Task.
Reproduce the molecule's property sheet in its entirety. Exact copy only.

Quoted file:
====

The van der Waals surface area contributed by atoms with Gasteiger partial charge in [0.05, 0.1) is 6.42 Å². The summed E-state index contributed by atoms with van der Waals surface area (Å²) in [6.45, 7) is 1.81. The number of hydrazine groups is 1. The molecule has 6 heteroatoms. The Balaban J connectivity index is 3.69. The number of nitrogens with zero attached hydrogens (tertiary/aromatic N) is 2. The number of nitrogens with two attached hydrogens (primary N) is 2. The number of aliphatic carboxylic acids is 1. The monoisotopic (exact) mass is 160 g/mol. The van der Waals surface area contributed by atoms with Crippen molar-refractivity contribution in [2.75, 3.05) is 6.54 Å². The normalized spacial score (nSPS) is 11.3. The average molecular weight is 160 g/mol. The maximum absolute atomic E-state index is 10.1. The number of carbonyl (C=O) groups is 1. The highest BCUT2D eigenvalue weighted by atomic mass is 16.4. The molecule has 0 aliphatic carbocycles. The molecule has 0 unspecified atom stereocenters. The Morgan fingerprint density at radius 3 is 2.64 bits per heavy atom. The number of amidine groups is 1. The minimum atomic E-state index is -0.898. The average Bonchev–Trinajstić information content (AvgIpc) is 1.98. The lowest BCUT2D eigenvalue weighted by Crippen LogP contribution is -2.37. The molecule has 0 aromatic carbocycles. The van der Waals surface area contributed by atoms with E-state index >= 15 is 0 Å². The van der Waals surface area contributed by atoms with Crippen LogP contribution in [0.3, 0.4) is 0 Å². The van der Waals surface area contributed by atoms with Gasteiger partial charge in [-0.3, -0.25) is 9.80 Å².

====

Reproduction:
The van der Waals surface area contributed by atoms with Gasteiger partial charge in [0.05, 0.1) is 6.42 Å². The summed E-state index contributed by atoms with van der Waals surface area (Å²) in [6.45, 7) is 1.81. The number of hydrazine groups is 1. The molecule has 6 heteroatoms. The Balaban J connectivity index is 3.69. The number of nitrogens with zero attached hydrogens (tertiary/aromatic N) is 2. The number of nitrogens with two attached hydrogens (primary N) is 2. The number of aliphatic carboxylic acids is 1. The monoisotopic (exact) mass is 160 g/mol. The van der Waals surface area contributed by atoms with Crippen molar-refractivity contribution in [2.75, 3.05) is 6.54 Å². The normalized spacial score (nSPS) is 11.3. The average molecular weight is 160 g/mol. The maximum absolute atomic E-state index is 10.1. The number of carbonyl (C=O) groups is 1. The highest BCUT2D eigenvalue weighted by atomic mass is 16.4. The molecule has 0 aliphatic carbocycles. The molecule has 0 unspecified atom stereocenters. The Morgan fingerprint density at radius 3 is 2.64 bits per heavy atom. The number of amidine groups is 1. The minimum atomic E-state index is -0.898. The average Bonchev–Trinajstić information content (AvgIpc) is 1.98. The lowest BCUT2D eigenvalue weighted by Crippen LogP contribution is -2.37. The molecule has 0 aromatic carbocycles. The van der Waals surface area contributed by atoms with E-state index >= 15 is 0 Å². The van der Waals surface area contributed by atoms with Crippen LogP contribution in [0.3, 0.4) is 0 Å². The van der Waals surface area contributed by atoms with Gasteiger partial charge in [-0.3, -0.25) is 9.80 Å².